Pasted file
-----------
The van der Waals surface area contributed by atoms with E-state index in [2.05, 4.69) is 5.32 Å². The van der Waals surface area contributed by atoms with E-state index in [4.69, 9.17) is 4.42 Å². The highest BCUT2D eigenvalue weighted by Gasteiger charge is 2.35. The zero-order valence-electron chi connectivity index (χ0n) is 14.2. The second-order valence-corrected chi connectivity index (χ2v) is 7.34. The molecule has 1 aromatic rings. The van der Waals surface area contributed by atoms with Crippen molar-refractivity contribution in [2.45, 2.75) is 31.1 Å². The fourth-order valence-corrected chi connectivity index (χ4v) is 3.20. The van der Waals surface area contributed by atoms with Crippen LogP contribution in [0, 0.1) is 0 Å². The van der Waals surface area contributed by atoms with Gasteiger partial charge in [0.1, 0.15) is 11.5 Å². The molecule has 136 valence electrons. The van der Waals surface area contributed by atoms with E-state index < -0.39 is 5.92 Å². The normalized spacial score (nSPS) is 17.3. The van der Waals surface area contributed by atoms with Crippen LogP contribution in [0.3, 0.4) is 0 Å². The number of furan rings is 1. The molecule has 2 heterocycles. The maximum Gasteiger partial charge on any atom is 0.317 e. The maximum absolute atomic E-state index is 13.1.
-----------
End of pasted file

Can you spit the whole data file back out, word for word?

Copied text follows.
The van der Waals surface area contributed by atoms with E-state index in [2.05, 4.69) is 5.32 Å². The van der Waals surface area contributed by atoms with E-state index in [4.69, 9.17) is 4.42 Å². The highest BCUT2D eigenvalue weighted by Gasteiger charge is 2.35. The zero-order valence-electron chi connectivity index (χ0n) is 14.2. The second-order valence-corrected chi connectivity index (χ2v) is 7.34. The molecule has 1 aromatic rings. The van der Waals surface area contributed by atoms with Crippen molar-refractivity contribution in [2.45, 2.75) is 31.1 Å². The fourth-order valence-corrected chi connectivity index (χ4v) is 3.20. The van der Waals surface area contributed by atoms with Crippen LogP contribution in [0, 0.1) is 0 Å². The van der Waals surface area contributed by atoms with Gasteiger partial charge in [0.1, 0.15) is 11.5 Å². The molecule has 136 valence electrons. The van der Waals surface area contributed by atoms with E-state index < -0.39 is 5.92 Å². The normalized spacial score (nSPS) is 17.3. The van der Waals surface area contributed by atoms with Crippen LogP contribution in [0.3, 0.4) is 0 Å². The number of furan rings is 1. The molecule has 2 heterocycles. The maximum Gasteiger partial charge on any atom is 0.317 e. The maximum absolute atomic E-state index is 13.1.